Parkinson's Disease: Am I at Risk?

My grandfather suffered from Parkinson’s Disease, and while we did all we could to keep him on the latest and greatest medications, he still had a rough path, which he navigated with grace, but he eventually succumbed to it.  When he was suffering with the disease, very little was known about it, and even though there is no sure now, because it is in the public eye, thanks to the strength of Michael J. Fox, along with many other celebrities, who have chosen to talk about their experience with the disease, raise awareness, which has led to funding of tons of research, so we now know much more about the process, and ways to slow it.  Despite people talking a lot about Parkinson’s, and roughly 7 to 10 million people worldwide with this disease, not many people know what it actually is, and if there is anything you can do before you even have any signs of the disease to prevent it.

What is Parkinson’s Disease?

It is a chronic, progressive neurological disease, that decreases your muscle movement and gets progressively worse over time.  It can start with very subtle symptoms like a hand tremor, stiffness in joints, or an inability to move muscles quickly.  People with Parkinson’s tend to have very little or no facial expressions, and speech becomes slurred or very soft and mumbled. As the disease progresses, the symptoms become much worse, and as I said before, there is no cure, but there are medications that can treat the symptoms and slow progression.  As well, there is new research being done all the time to find ways to slow the onset of the disease and possibly prevent it.

What are the Symptoms?

Everyone’s disease progresses at a different rate, and they can start differently in everyone.  For example, some people only experience symptoms on one side, and others are on both sides.  Plus, the symptoms can be subtle at first and not really noticeable, but if you experience any of the symptoms, you might want to talk to your healthcare professional (HCP) and find out what your risk might be.  Some of the symptoms are:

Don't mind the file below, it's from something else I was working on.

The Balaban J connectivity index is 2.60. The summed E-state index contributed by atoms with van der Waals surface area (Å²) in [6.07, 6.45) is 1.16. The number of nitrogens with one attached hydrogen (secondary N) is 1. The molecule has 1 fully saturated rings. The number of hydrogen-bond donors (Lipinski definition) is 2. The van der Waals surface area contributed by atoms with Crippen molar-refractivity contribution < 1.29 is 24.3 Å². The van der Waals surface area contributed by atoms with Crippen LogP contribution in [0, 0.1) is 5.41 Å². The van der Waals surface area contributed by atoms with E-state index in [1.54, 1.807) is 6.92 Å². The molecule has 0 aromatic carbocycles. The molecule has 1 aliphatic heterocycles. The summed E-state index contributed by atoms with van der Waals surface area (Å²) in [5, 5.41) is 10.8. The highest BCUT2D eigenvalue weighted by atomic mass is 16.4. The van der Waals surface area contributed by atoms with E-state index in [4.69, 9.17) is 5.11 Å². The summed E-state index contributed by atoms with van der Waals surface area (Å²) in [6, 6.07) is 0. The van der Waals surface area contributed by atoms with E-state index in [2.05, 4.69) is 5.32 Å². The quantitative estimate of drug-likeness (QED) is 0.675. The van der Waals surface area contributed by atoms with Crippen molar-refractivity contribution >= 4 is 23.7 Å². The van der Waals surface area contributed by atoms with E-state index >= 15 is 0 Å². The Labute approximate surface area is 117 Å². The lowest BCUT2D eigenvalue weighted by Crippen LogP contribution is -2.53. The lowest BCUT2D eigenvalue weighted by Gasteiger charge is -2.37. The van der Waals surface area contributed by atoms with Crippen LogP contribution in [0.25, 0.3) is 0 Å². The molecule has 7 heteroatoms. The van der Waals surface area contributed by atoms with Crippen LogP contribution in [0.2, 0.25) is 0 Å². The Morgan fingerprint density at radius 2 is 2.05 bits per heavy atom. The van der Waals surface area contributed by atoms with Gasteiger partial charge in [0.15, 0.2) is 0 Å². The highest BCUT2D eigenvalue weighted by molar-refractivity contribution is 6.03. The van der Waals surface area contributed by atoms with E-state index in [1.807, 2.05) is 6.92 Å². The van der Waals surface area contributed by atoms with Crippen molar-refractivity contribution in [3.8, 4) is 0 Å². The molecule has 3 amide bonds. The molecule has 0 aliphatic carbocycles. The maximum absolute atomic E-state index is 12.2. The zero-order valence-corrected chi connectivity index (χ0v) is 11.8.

Tremors: An uncontrolled trembling or shaking of your hands or limbs, also rubbing your forefinger and thumb together (known as “pill rolling”).

Changes in writing: Possibly due to the tremors or shaking, but people with Parkinson’s tend to change their writing style over time; it may become smaller and become more illegible.

Muscle stiffness: Can be painful, stiff muscles that some people might think is arthritis related. It can make daily activities difficult.

Slowed movements: With the progression of the disease, your ability to move becomes more and more impaired, and patients tend to shuffle when they walk, not picking up their feet because it becomes almost impossible to do so.

Speech Changes: Due to impaired muscle movement of the tongue and mouth muscles, speech can become slurred and mumbled, also you can lose your ability to fluctuate your voice because of loss of muscle movement in the throat.

Changes in posture and balance: Because of loss of muscle strength, your posture usually worsens and people become much more stooped over, which leads to changes in balance, and you can have trouble balancing, and feel like you are tipping or fall over more easily, which can be quite dangerous.